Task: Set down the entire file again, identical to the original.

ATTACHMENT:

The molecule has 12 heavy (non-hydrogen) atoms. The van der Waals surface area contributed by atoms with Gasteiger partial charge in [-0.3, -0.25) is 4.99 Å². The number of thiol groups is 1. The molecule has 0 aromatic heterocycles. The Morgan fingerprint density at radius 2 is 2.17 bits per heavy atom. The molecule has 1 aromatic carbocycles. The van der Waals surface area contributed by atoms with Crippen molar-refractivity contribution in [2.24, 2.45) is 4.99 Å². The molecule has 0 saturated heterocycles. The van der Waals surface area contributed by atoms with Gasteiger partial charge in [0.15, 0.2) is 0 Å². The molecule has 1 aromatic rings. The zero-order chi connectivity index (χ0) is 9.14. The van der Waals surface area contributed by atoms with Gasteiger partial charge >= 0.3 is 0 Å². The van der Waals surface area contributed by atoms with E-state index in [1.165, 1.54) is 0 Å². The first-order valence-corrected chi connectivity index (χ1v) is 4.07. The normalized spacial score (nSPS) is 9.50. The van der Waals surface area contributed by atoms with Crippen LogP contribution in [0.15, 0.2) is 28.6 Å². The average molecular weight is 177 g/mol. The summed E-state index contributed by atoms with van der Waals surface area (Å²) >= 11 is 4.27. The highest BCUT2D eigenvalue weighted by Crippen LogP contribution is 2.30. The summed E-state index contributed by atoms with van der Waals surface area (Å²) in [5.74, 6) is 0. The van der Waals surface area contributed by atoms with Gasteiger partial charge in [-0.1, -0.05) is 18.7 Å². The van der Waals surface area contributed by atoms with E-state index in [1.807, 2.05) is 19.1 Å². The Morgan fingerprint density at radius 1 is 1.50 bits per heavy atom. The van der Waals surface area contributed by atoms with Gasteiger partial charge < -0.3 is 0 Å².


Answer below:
The molecule has 12 heavy (non-hydrogen) atoms. The van der Waals surface area contributed by atoms with Gasteiger partial charge in [-0.3, -0.25) is 4.99 Å². The number of thiol groups is 1. The molecule has 0 aromatic heterocycles. The Morgan fingerprint density at radius 2 is 2.17 bits per heavy atom. The molecule has 1 aromatic carbocycles. The van der Waals surface area contributed by atoms with Crippen molar-refractivity contribution in [2.24, 2.45) is 4.99 Å². The molecule has 0 saturated heterocycles. The van der Waals surface area contributed by atoms with Gasteiger partial charge in [0.15, 0.2) is 0 Å². The molecule has 1 aromatic rings. The zero-order chi connectivity index (χ0) is 9.14. The van der Waals surface area contributed by atoms with Gasteiger partial charge >= 0.3 is 0 Å². The van der Waals surface area contributed by atoms with E-state index in [1.165, 1.54) is 0 Å². The first-order valence-corrected chi connectivity index (χ1v) is 4.07. The normalized spacial score (nSPS) is 9.50. The van der Waals surface area contributed by atoms with Crippen LogP contribution in [0.15, 0.2) is 28.6 Å². The average molecular weight is 177 g/mol. The summed E-state index contributed by atoms with van der Waals surface area (Å²) >= 11 is 4.27. The highest BCUT2D eigenvalue weighted by Crippen LogP contribution is 2.30. The summed E-state index contributed by atoms with van der Waals surface area (Å²) in [5.74, 6) is 0. The van der Waals surface area contributed by atoms with Gasteiger partial charge in [-0.1, -0.05) is 18.7 Å². The van der Waals surface area contributed by atoms with E-state index in [1.807, 2.05) is 19.1 Å². The Morgan fingerprint density at radius 1 is 1.50 bits per heavy atom. The van der Waals surface area contributed by atoms with Gasteiger partial charge < -0.3 is 0 Å².